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Here’s a curious puzzle involving DNA molecules. DNA is regularly damaged by ordinary wear and tear and the constant buffeting of ionising radiation. However, cells possess an extraordinary collection of molecular machines such as repair enzymes that rapidly identify the defects and repair them.

The puzzle is how they do it. One idea is that repair enzymes simply float about for long enough and eventually find damaged regions. But the numbers just don’t stack up. Genes are usually between 1000 and 1,000,000 base pairs long. By contrast, a typical mutation usually involves just a handful of base pairs. That’s just too small to find using a random walk with any reliability. Some other form of active location finding must be going on.

One theory is that mutations change the electrical characteristics of a stretch of DNA and that this creates a signal that repair enzymes can home in on, like electricians locating a break in a circuit. The trouble is that DNA doesn’t conduct electricity like a power cable and so it isn’t clear how this would work.

Now Arkady Krokhin at the University of North Texas and few buddies have worked out how DNA may do it. The key turns out to be that different regions of DNA have different electrical characteristics. The group has calculated from first principles the way in which charge flows in different regions. They say that in exons–the information carrying parts of genes–the energy spectrum of the molecule allows delocalised electrons to exist. In these areas, charge can flow.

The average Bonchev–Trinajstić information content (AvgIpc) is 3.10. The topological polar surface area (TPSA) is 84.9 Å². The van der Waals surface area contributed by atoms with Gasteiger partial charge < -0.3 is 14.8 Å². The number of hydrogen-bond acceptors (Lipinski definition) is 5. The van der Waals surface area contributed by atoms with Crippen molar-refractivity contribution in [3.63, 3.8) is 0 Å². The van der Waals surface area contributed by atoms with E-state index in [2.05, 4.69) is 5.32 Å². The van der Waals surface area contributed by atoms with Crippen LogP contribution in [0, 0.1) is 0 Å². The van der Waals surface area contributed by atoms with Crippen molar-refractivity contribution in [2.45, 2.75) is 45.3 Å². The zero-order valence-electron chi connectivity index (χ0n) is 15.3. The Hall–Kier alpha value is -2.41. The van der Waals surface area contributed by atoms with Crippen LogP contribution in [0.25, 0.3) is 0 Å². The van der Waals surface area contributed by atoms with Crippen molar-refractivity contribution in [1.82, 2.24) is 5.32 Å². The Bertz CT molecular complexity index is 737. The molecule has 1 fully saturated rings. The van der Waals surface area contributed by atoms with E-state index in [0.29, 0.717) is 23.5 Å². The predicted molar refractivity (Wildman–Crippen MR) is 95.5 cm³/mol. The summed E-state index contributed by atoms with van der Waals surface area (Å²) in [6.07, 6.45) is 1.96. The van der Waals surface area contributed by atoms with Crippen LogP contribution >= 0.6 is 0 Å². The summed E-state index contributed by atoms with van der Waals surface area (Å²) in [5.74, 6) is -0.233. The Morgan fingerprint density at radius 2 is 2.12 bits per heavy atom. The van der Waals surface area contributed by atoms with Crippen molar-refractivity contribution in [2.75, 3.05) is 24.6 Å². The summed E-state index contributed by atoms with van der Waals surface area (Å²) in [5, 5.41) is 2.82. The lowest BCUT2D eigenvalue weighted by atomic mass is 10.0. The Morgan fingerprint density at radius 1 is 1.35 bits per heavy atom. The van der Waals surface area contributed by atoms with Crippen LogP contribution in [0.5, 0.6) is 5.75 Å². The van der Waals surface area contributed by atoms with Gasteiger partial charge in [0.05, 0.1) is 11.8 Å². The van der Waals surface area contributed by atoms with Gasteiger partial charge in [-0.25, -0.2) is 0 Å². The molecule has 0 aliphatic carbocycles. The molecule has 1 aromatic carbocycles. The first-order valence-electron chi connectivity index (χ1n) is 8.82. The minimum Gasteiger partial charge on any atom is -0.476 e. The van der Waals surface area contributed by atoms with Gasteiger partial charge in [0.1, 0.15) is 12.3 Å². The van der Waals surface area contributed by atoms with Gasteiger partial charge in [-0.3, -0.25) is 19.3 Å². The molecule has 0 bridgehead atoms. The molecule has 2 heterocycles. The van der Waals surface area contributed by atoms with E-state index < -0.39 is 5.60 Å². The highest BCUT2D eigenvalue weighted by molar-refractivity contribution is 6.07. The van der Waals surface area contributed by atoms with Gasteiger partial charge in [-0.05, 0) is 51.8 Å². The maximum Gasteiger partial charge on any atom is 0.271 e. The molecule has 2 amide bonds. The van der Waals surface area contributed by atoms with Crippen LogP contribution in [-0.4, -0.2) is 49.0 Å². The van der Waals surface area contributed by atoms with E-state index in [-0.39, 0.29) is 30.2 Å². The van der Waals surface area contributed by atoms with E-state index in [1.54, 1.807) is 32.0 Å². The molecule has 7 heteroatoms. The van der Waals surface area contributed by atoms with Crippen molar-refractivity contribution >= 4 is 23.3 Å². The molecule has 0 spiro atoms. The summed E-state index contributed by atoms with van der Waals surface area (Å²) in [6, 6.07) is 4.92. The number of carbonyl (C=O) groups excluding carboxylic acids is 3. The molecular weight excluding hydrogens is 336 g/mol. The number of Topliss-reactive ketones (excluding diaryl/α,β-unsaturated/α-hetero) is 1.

However the energy spectrum of the regions that do not carry information–the introns–does not allow for delocalised electrons. So introns are effectively insulators.

That sets up well defined regions within DNA that can be identified electronically.It also means that any change in electronic properties caused by a mutation would be largely confined too. That immediately suggests a way that repair enzymes can home in on damage.

Of course, this work is just one step towards a coherent theory that explains DNA repair (which actually involves many different processes).

But the beauty of this approach is that it could also explain why some damage goes unrepaired, leading to cell death and even cancer.

The thinking is that certain mutations cause less of an electrical change than others. These mutations are “electronically masked” and so go undetected by repair enzymes. There is even experimental evidence for this from resistance measurements done on DNA with cancer-causing mutations.

If this theory is true, one important question is how might it be possible to exploit DNA’s electrical characteristics to detect and even prevent cancer in future?

Ref: arxiv.org/abs/0911.2953: Inhomogeneous DNA: Conducting Exons And Insulating Introns

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